How defencemen defended their blue line in the 2021 Stanley Cup Playoffs
This offseason, I decided to use my free time to go back and re-watch all of the games from the 2021 Stanley Cup Playoffs. My reason for doing so was because I really wanted to hone in on what defencemen were doing in transition and how they were influencing the flow of the game at 5-on-5.
By tracking their contributions with and without the puck, we can hopefully better sync up the eye test by quantifying it with numbers.
Hopefully, we'll also be able to better explain what those blueliners are actually doing out there to generate their overall results. The game has become so fast, and the ice is constantly flipped all of the time as the action moves back and forth across zones. That makes the scope of a defenceman's responsibilities in transition wide, where it's become imperative that they can handle themselves in both situations.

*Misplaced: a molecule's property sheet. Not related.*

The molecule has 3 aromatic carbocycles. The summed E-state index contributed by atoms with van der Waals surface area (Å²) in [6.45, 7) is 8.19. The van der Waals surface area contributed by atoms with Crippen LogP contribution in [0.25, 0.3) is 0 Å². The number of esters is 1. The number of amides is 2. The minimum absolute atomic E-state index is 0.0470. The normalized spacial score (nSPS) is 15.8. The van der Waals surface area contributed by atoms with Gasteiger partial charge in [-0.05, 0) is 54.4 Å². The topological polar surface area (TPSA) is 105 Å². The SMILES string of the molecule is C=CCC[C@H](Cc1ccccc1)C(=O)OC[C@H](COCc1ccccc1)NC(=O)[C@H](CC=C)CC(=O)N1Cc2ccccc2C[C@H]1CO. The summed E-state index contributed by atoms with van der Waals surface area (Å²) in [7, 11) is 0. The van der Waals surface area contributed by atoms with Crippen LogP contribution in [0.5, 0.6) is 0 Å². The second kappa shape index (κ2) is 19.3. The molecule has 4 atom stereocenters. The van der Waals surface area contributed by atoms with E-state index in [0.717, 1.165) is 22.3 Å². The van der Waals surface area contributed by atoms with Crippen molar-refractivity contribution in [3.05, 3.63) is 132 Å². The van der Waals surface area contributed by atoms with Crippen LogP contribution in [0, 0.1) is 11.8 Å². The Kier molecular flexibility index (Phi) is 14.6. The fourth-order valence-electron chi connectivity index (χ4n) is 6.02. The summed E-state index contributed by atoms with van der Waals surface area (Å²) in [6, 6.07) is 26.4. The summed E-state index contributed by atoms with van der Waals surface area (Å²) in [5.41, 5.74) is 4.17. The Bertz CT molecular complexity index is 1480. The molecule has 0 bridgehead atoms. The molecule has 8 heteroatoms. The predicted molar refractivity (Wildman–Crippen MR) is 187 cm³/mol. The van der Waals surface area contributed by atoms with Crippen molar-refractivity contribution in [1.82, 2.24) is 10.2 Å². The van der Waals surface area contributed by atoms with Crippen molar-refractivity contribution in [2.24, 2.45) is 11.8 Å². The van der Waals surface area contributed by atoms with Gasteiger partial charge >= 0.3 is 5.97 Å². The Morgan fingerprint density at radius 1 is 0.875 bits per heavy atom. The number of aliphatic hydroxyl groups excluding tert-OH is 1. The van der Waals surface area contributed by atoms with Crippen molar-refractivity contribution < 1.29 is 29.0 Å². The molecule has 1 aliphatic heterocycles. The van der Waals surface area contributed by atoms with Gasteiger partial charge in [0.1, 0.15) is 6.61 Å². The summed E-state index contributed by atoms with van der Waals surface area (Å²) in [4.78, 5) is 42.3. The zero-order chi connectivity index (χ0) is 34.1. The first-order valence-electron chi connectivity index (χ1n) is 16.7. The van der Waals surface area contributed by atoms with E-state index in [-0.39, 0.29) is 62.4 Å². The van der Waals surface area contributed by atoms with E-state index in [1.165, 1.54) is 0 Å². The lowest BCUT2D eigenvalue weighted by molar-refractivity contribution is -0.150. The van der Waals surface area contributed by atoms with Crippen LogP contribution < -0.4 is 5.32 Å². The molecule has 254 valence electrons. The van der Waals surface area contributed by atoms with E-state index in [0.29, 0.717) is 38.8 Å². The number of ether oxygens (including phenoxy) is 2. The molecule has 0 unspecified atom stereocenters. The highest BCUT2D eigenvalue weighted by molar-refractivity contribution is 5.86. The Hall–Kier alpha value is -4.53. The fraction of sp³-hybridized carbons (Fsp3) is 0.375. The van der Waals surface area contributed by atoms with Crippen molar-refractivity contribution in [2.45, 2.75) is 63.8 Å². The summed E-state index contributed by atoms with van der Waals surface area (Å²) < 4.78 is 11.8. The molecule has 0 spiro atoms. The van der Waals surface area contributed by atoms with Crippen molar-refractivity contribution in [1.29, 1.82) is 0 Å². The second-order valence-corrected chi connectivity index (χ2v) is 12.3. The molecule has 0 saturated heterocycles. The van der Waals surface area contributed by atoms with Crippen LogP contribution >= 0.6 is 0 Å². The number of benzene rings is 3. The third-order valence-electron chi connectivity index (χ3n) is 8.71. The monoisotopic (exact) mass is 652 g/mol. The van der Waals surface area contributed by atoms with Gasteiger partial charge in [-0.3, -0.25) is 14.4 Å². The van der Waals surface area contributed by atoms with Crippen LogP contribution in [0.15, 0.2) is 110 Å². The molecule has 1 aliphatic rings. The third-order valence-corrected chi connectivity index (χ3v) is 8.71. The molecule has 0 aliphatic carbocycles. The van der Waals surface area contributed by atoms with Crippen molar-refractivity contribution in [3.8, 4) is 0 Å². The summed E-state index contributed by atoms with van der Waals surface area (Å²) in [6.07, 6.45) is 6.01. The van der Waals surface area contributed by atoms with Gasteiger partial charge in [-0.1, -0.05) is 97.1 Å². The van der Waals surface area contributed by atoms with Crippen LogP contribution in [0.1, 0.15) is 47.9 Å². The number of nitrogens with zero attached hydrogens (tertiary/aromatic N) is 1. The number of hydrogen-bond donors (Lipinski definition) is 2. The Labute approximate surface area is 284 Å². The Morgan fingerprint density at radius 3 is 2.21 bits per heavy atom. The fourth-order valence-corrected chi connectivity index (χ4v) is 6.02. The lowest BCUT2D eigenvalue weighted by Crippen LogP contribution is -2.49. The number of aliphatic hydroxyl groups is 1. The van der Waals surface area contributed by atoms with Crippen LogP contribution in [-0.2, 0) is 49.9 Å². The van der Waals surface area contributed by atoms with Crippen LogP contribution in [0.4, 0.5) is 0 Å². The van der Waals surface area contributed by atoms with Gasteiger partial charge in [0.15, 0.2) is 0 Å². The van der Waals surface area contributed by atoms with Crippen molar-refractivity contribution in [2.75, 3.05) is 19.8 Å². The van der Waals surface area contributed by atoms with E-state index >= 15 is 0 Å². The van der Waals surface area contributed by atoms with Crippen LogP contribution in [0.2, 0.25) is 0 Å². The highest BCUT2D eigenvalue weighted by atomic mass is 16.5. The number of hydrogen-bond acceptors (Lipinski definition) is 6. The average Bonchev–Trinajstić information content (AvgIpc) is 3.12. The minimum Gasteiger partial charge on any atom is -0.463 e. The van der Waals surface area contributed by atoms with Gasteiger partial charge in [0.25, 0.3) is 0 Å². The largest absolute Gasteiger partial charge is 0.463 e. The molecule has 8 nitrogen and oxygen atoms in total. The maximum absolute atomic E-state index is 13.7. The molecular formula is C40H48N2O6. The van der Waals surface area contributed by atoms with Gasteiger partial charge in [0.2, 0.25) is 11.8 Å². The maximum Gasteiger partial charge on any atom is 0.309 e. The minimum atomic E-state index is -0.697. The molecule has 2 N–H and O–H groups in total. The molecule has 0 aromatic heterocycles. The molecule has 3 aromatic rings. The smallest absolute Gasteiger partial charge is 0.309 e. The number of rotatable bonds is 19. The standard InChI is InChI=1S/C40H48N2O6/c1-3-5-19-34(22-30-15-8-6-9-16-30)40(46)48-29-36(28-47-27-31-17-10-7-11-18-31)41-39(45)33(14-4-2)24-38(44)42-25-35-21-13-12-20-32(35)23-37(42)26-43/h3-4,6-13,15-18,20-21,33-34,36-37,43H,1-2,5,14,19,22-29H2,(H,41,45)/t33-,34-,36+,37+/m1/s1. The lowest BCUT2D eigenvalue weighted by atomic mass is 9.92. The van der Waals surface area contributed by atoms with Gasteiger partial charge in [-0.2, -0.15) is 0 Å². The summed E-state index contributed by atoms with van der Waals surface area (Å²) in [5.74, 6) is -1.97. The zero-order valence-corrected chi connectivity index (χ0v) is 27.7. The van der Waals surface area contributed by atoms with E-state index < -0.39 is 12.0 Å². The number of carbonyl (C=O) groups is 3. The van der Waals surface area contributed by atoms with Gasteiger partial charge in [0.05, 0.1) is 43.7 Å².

In part one, we focused on how they did with the puck when tasked with breaking out of their own zone and kickstarting the attack. There has been an added emphasis placed on puck skills at the position in recent years, where the baseline level has become so darn high. If you can't effectively get the puck from point A to point B, you better be remarkably good at defending without it, or you're going to be rendered obsolete quite quickly.
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